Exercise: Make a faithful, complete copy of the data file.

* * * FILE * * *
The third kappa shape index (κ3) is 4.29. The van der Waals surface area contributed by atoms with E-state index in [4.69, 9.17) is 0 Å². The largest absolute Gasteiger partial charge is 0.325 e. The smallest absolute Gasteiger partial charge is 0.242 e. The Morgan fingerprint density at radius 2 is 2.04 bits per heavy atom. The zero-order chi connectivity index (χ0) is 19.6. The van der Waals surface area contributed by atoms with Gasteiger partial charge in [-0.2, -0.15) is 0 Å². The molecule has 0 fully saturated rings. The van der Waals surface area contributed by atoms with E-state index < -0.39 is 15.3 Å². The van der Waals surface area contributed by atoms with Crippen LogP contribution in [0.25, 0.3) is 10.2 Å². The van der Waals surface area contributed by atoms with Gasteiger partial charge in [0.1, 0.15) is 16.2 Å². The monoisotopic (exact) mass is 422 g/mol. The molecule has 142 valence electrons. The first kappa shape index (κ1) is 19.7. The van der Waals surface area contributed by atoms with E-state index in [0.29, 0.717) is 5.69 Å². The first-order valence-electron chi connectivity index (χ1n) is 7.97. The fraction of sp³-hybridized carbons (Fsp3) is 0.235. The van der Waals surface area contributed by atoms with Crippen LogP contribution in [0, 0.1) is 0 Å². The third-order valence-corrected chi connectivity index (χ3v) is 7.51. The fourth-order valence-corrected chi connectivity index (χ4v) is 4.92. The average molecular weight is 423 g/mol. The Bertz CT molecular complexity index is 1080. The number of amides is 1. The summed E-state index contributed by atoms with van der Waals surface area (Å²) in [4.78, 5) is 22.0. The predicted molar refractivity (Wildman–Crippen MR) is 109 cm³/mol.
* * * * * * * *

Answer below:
The third kappa shape index (κ3) is 4.29. The van der Waals surface area contributed by atoms with E-state index in [4.69, 9.17) is 0 Å². The largest absolute Gasteiger partial charge is 0.325 e. The smallest absolute Gasteiger partial charge is 0.242 e. The Morgan fingerprint density at radius 2 is 2.04 bits per heavy atom. The zero-order chi connectivity index (χ0) is 19.6. The van der Waals surface area contributed by atoms with Gasteiger partial charge in [-0.2, -0.15) is 0 Å². The molecule has 0 fully saturated rings. The van der Waals surface area contributed by atoms with E-state index < -0.39 is 15.3 Å². The van der Waals surface area contributed by atoms with Crippen LogP contribution in [0.25, 0.3) is 10.2 Å². The van der Waals surface area contributed by atoms with Gasteiger partial charge in [0.1, 0.15) is 16.2 Å². The monoisotopic (exact) mass is 422 g/mol. The molecule has 142 valence electrons. The first kappa shape index (κ1) is 19.7. The van der Waals surface area contributed by atoms with E-state index in [0.29, 0.717) is 5.69 Å². The first-order valence-electron chi connectivity index (χ1n) is 7.97. The fraction of sp³-hybridized carbons (Fsp3) is 0.235. The van der Waals surface area contributed by atoms with Crippen LogP contribution in [0, 0.1) is 0 Å². The third-order valence-corrected chi connectivity index (χ3v) is 7.51. The fourth-order valence-corrected chi connectivity index (χ4v) is 4.92. The average molecular weight is 423 g/mol. The Bertz CT molecular complexity index is 1080. The number of amides is 1. The summed E-state index contributed by atoms with van der Waals surface area (Å²) in [4.78, 5) is 22.0. The predicted molar refractivity (Wildman–Crippen MR) is 109 cm³/mol.